hospital marketing

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Experience More.

The University Medical Center of Princeton redesigned some hospital rooms so they were more friendly, accommodating, and less hospital-like. A funny thing happened. Patients asked for 30% less pain meds. Less pain meds resulted in more rehab, faster healing and reduced hospital time. Egro lower overall cost. I bet anyone in any country can draw a picture of a typical hospital room. They’re functional, spare with chairs that squeak as moved about the linoleum. Only now is room design a topic of the hospital experience. Someone mixed it up. Someone took a chance. And that’s a good thing.

Extend this thinking to your business, to your category. If you change the expected experience what might be the outcome? Imaging a gasoline station with really clean bathrooms. Imagine a deli line with a waitress taking orders and upselling. Think about a doctor’s waiting room with Netflix at every chair or a grocery store with a bag pre-packed with your weekly staples.

The experience is something not changed enough in marketing. It’s expensive. But when you and the category get stuck in a rut it becomes a topline money issue. Think experience and outcomes, think like a customer, think about refreshing how consumers see your product and category. Not everything will work, but that’s okay. You will still be a step ahead of your competitors. Peace.

 

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 One of the fastest growing content areas on YouTube (data source: me) is healthcare channels. Hospitals and health systems are uploading talking head videos at an amazing rate. One large nationally recognized hospital recently uploaded 25 videos by lunchtime.  YouTube has a way to go in perfecting its channel tools but visitors can search by clinical area, date added, most viewed, and top rated.

Healthcare provider companies are not known for their marketing expertise — they are too busy saving lives — but the move into YouTube is a smart one.  Do you know anyone who doesn’t have a family member with a health problem? The quality of these videos is quite good, albeit a bit over-polished.  If you remove the occasional singing video encouraging employees to wash their hands, you’re left with a body of work where humans talk to humans in understandable English, removing the magic.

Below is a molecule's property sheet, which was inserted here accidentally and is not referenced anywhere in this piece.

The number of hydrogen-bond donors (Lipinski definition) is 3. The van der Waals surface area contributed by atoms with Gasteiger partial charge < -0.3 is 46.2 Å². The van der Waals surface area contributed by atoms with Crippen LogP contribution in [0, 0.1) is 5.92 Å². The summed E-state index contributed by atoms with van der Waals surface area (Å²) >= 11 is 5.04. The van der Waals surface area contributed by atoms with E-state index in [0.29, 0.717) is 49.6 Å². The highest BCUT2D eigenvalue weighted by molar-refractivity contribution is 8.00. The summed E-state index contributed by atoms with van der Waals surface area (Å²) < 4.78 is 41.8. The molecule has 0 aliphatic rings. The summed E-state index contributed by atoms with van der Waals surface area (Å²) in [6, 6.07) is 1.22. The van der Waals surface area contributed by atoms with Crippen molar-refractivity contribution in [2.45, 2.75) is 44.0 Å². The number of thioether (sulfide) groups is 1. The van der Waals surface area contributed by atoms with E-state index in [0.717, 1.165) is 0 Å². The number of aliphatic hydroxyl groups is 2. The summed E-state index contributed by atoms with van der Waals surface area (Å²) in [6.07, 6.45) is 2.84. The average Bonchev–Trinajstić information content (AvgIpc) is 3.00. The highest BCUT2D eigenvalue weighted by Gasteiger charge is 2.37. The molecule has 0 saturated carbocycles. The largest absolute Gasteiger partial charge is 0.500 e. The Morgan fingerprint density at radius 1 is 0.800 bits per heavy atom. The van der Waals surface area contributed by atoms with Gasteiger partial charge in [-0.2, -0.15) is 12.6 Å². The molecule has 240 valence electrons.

Personally, I find the videos that don’t feel too scripted the best. Two docs at Memorial Sloan Kettering were talking on camera, sans make-up, and it felt very different from the norm, very real. The hospital has a reputation for clinical coolness and this video worked to change my attitude.

The ROI problems is this — these videos cost a good deal of money to produce and some get 28 views while others get 28,000 views.  As these channels grow in search sophistication and the video producers evolve, we are going to see some serious, serious advances traffic. This is big, important business. Peace! 

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ROS

scaleROS stands for Return on Strategy. It’s a chop block on the pop marketing term ROI which stands for Return On Investment (for members of the clan of the cave bear).  ROI is an important marketing measure but way more tactical and transitory than ROS. ROI without a strong understanding of Return On Strategy can do more harm than good – prolonging a misguided marketing plan. (“Weeee, our cost per customer is down!”)

In order to measure marketing strategy one must first have a strategy. Make more money is not a marketing strategy, nor is sell more products. For a hospital system, I once arrayed a number of measures that would positively impact the bottom line: patients per year, percentage of beds occupied, recruitment of excellent physicians, reduction in number of in-hospital infections, out-migration to the city, consumer perception of clinical excellence. The marketing director and even the ad agency principals pushed back “Advertising can’t do all these things.”

My response? “Sure it can — if we articulate the right strategy.” One needs to know all the important measures of success before developing a brand or marketing strategy. The next step is to prioritize those measures. Some will be at odds with others and decisions must be made. Others will be tougher to move based on competitor entrenchment. However, once all of the key performance indicators (KPI) or measures are known and prioritized based on product and marketing realities and brand vision, the strategy can be determined. And over time — measured. That’s the real weeee. Peace!

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